Sounds of the Band
Simply click on the song name to listen and/or download.
You will need an MP3-capable audio player, such as Windows Media Player, WinAmp or Quicktime. Before obtaining any music for non-personal use, please contact us. Thank you.
CDs are available from the Regimental Band.
In 1918, the U.S. Department of Education appointed a committee of eminent individuals to standardize the Star Spangled Banner. This version, arranged by John Philip Sousa, has been used at all Academy Ceremonies since 1943.
Henry Russell was born in England in 1812 but spent much of his life in America. When Russell was asked about the work's origin, he stated: "It was composed some 60 years ago whilst in America. The origin of the song emanated from Epps Sargent, the poet, walking with him on the Battery in New York City, watching the ships in the harbour. The view from the Battery inspired Sargent to write the words for a song. I set them to music and the song ultimately became one of the most popular in England and America." This march, with it's close associations with New York, the home state of the U.S. Merchant Marine Academy, has been used as the unofficial signature song of the Regimental Band since 1970.
The Armed Forces medley is performed in honor of the many Academy graduates who serve, and have served, in all branches of our nation's armed forces as both career and reserve officers. Part of the USMMA Armed Forces medley is "Heave Ho," the official march of the U.S. Maritime Service. This march was composed during World War II by LTJG Jack Lawrence, USMS. Including "Heave-Ho" in the Armed Forces medley is in tribute to the 6,000 veterans of the U.S. Merchant Marine who served in the submarine infested icy waters during W.W.II to deliver supplies to the Allied effort. Only in 1988 did these brave Mariners receive their proper recognition by being granted official "Veteran Status."
Walter P. English was a talented tuba player who spent most of his life playing in circus bands including the Barnum & Bailey Circus Band. He dedicated this march to Karl L. King, who was bandmaster first of the Sells Floto Circus and later the Barnum & Bailey Circus before settling down for a long and active life in Fort Dodge, Iowa. Merle Evans loved this march and used it for wild animal and elephant acts. The second strain is a "tour de force" for trombone and lower brass players.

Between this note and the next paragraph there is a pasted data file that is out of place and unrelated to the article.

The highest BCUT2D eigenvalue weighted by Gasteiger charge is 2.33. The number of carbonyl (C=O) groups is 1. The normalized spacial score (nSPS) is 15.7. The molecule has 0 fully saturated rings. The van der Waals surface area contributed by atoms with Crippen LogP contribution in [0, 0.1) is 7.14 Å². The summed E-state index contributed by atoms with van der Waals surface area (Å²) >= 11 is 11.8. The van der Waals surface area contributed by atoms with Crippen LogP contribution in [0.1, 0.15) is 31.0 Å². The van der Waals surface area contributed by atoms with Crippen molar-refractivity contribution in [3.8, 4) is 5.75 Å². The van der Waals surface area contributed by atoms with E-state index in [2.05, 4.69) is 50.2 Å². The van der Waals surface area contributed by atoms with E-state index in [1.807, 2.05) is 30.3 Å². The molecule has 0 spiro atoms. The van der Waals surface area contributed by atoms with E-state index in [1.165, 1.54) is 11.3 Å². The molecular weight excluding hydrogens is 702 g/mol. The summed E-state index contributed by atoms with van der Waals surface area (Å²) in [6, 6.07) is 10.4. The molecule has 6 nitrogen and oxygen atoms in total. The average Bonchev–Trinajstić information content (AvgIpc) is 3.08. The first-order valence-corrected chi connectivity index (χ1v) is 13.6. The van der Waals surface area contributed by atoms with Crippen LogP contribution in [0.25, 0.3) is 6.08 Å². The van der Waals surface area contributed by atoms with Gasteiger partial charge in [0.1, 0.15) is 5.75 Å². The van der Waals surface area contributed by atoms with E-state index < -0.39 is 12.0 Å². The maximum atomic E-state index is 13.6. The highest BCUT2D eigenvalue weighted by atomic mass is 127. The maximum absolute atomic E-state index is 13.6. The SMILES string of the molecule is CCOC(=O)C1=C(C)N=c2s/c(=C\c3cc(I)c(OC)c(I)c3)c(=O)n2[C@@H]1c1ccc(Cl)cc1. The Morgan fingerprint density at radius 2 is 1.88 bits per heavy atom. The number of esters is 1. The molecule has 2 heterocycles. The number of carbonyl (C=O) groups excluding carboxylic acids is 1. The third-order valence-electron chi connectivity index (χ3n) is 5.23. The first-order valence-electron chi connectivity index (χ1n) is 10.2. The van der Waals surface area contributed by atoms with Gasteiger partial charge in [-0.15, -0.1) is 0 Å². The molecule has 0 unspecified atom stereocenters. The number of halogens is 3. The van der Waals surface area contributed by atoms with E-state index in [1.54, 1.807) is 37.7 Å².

The "Stars and Stripes Forever" became our "National March" on December 11, 1987, when President Reagan signed the Congressional legislation. In the recording the famous piccolo solo is played twice. However, the second time it is played by Midshipman Jeffery Hurley of San Antonio, Texas on the TUBA!
"Oh, stately strife born Alma Mater the sound flows softly at thy feet and sunset strikes across its waters as silver notes invoke retreat. Now dim the paths and trees in darkness, the stars above our way appoint. We'll sleep secure aboard 'til morning. God steer thee well, Kings Point!"
We're moving down the field to victory
Men of the Gray and Blue
We've got the ball, our opponents must fall,
So hit' em hard, hit' em hard
RAH, RAH, RAH,
We'll raise a banner to the Mariners
Victors on land and sea.
Gridiron men of the Merchant Marine.
Its a Kings Point Victory.
RAH, RAH, RAH!!!!!
This arrangement of these two moving songs places a lone bugler away from the band. The two echo each other back and forth, finally fading away into the night, just as Taps does each evening.